The Task Ahead: The Hon Joe Hockey MP - The Centre for Independent Studies
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The Task Ahead: The Hon Joe Hockey MP

The Task Ahead

It’s a great pleasure to be addressing the Centre for Independent Studies in my first domestic keynote address as Treasurer.

I want to declare my gratitude to Greg Lindsay and the CIS team for its advocacy of many values and policies that I share.

Initiatives that help facilitate enterprise, empower individuals and nurture consumer sovereignty will always have a page in my playbook.

With this in mind, today I would like to discuss the many challenges the Coalition economic team has ahead of us. The work of the CIS will, no doubt, be of great use as we deliver on our plans for the Australian economy.

The first few days in the job are reflected by the most common question I get from people on the street …, “Are you having fun yet?”

Whilst it is no joyride, my colleagues and I relish the opportunity to help turn things around.

We are cleaning up the mess we inherited.

We are determined, based on sound values, consistent principles and clarity of purpose, to re-empower the community.

Our plan is threefold.

Firstly we must be honest about the challenges we face.

Secondly we must lay down a road map that helps us to deal with those challenges.

And thirdly we must harness the support of the nation as we follow the road map notwithstanding the obstacles that will be put in our way.

1. The Challenges

Australia has enjoyed a remarkable period of prosperity and continuous growth for over two decades.

Some people attribute that to overseas demand for our resources, but that has really only been a factor over the past decade.

Much more important has been the series of economic reforms in the 1980s and 90s, and in the early part of this century, by both sides of politics. These lessened government control and regulation and unleashed the power of the private sector and the market.

These reforms shaped a more dynamic and adaptable economy that stood us in good stead to handle the shocks of the Asian and the global financial crises.

As a wise man once said to me, ‘the trees with the deepest roots are best able to withstand the worst storms’.

These reforms created the deep roots and were a testament to the power of economic rationalism. Distortions in the economy were fearlessly addressed through initiatives like tariff reductions and national competition policy. Freedom of choice to determine production and allocation decisions were delivered through workplace reform and financial services deregulation.

The reforms made people and businesses accountable for their actions. Importantly, Australians were able to own the rewards when they made the right calls.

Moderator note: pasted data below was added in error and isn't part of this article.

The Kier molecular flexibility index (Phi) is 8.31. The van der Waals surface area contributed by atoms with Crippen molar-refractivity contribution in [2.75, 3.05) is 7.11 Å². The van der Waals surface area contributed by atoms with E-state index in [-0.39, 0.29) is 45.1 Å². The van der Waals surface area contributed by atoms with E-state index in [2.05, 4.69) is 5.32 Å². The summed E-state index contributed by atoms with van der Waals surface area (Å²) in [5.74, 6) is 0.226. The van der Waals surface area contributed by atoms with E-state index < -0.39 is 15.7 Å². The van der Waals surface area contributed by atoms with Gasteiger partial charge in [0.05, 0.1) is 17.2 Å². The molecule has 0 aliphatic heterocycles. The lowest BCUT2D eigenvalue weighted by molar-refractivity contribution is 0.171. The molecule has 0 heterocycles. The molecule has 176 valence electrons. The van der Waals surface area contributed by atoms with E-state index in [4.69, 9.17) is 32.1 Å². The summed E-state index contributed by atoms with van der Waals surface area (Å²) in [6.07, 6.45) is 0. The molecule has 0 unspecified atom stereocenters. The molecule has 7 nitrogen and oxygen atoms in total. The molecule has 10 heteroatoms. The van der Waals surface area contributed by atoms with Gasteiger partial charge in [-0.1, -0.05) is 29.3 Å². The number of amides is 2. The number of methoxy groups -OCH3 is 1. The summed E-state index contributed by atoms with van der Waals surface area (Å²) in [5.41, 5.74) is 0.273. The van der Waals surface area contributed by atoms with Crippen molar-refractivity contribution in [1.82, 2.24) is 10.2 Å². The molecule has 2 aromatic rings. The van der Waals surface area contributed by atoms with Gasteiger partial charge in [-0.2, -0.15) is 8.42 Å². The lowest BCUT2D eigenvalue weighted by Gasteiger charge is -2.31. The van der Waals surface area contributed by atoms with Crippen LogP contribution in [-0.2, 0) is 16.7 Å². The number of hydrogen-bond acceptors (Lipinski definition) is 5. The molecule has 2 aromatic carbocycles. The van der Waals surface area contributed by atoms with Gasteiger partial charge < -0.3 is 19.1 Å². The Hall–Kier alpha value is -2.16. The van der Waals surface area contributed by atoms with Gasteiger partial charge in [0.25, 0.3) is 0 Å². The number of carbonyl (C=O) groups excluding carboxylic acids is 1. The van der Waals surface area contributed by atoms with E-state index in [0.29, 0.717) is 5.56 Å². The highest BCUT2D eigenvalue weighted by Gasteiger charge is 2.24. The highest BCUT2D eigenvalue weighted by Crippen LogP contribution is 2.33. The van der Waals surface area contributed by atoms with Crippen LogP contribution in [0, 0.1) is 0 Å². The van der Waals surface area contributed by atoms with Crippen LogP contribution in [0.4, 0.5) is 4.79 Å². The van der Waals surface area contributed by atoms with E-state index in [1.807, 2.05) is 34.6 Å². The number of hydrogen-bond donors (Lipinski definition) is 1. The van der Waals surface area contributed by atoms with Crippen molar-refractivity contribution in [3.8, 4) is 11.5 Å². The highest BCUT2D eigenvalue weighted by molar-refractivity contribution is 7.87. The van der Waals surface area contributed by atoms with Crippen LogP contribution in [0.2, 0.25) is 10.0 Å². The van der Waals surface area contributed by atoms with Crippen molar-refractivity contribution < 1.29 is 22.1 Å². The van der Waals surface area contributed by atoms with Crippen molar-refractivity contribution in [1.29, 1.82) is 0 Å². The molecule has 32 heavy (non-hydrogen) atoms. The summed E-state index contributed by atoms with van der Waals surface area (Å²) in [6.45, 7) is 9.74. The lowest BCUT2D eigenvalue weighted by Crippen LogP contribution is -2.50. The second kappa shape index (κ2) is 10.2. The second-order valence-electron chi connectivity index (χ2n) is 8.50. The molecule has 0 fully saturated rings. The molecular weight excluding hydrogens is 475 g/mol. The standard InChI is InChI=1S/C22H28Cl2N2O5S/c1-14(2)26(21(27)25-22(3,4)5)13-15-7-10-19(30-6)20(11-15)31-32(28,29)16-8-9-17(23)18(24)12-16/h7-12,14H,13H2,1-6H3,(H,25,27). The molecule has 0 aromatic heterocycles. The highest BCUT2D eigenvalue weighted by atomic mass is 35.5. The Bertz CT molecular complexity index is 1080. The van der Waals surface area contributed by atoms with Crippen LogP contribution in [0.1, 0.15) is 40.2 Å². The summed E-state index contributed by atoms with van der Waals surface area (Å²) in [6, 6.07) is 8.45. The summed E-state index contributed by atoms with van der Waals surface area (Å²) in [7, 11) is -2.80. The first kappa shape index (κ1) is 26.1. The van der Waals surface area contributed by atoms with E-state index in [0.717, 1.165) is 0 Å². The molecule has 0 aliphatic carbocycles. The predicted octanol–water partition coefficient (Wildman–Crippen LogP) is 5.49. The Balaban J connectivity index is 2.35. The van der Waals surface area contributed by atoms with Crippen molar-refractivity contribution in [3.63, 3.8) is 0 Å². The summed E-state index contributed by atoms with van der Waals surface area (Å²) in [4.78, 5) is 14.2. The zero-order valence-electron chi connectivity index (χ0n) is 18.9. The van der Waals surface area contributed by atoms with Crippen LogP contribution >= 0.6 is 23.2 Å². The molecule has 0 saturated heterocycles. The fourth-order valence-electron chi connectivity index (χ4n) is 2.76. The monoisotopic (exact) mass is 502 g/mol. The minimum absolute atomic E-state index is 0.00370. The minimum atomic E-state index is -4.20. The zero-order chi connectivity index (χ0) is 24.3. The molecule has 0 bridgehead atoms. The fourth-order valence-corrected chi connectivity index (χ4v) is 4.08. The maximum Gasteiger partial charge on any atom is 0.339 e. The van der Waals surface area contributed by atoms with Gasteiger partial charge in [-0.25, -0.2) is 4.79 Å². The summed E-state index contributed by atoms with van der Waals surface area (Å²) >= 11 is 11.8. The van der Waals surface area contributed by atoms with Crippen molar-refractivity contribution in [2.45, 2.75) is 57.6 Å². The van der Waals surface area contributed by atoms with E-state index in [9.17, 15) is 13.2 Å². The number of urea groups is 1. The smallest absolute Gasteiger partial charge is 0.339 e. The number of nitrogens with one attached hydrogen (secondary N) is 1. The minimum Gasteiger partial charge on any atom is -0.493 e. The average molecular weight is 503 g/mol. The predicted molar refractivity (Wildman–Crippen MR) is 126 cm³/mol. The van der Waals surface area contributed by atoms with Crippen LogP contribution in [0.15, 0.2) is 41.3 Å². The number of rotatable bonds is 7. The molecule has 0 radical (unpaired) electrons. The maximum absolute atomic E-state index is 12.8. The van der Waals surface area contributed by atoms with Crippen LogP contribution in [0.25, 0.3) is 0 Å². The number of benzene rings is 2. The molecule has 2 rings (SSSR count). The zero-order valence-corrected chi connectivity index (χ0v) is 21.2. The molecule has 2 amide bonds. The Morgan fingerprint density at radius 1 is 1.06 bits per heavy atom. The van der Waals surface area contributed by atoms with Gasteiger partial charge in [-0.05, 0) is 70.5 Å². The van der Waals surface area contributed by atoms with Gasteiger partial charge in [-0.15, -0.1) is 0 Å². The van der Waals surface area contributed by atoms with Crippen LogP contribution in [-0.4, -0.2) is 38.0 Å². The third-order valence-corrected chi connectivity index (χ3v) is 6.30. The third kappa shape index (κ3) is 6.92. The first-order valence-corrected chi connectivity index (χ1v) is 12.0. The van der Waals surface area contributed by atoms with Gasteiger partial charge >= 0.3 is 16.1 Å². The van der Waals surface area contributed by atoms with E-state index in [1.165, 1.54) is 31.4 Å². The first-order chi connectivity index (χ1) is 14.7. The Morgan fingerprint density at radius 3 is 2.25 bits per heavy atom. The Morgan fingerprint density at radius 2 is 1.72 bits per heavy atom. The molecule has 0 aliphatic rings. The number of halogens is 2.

This base strength in the economy ensured that government could sustainably afford the health care, education and a welfare safety net that Australians expect.

In short, the reform and the effort undertaken yesterday has paid for today’s quality of life.

Recently, we entered turbulent times in better shape than any of our peers.

We had surplus Budgets, no net debt, full employment, rising real wages and historically high and rising terms of trade.

However, since 2008 we have experienced a period of significant dislocation.

External factors have reshaped our destiny. Public policy incompetence has worsened the impact of that dislocation.

As we emerge from the worst of the global financial crisis we have rising unemployment, deteriorating debt, declining terms of trade and structural challenges in our Budget that need to be urgently addressed.

Global challenges remain, but they are not insurmountable.

In the next twelve months the identifiable risks on the horizon include the impact of monetary policy tapering in the United States and the impact of revelations about the health or otherwise of European banks by the ECB.

Of course, the third significant risk is where the United States Congress will end up on its new debt limit debate in a mid-term election year.

I am, for numerous reasons, less concerned about a domestic downturn in China.

What I am sure of however, is that we cannot influence any of these events. But we can prepare ourselves for the risk that they may turn out for the worst.

The Commonwealth Budget remains in poor shape.

In the eighteen months since the May 2012 Budget there has been a $95 billion deterioration in the bottom line across those forward estimates. When I release the Mid-Year Economic and Fiscal Outlook (MYEFO) Australians will see the true state of the books that we have inherited and I anticipate the story will be even worse.

It has been more of a disappointment than a surprise that overly optimistic forecasts over recent years have raised hopes only to be dashed by backfilling angst.

Consumers and businesses, who have rushed to strengthen their balance sheets, have been far smarter than the prior government, who have overpromised and under delivered on the Budget recovery.

The community is now far better prepared for the future than the Government.

But it’s not just fiscal ineptitude that has let us down.

Massive re-regulation of the workplace, claims for global leadership in areas where the globe did not want to go and chaotic and dysfunctional policies in areas from trade and taxation through to international relations and Commonwealth/State relations sapped the confidence of the nation.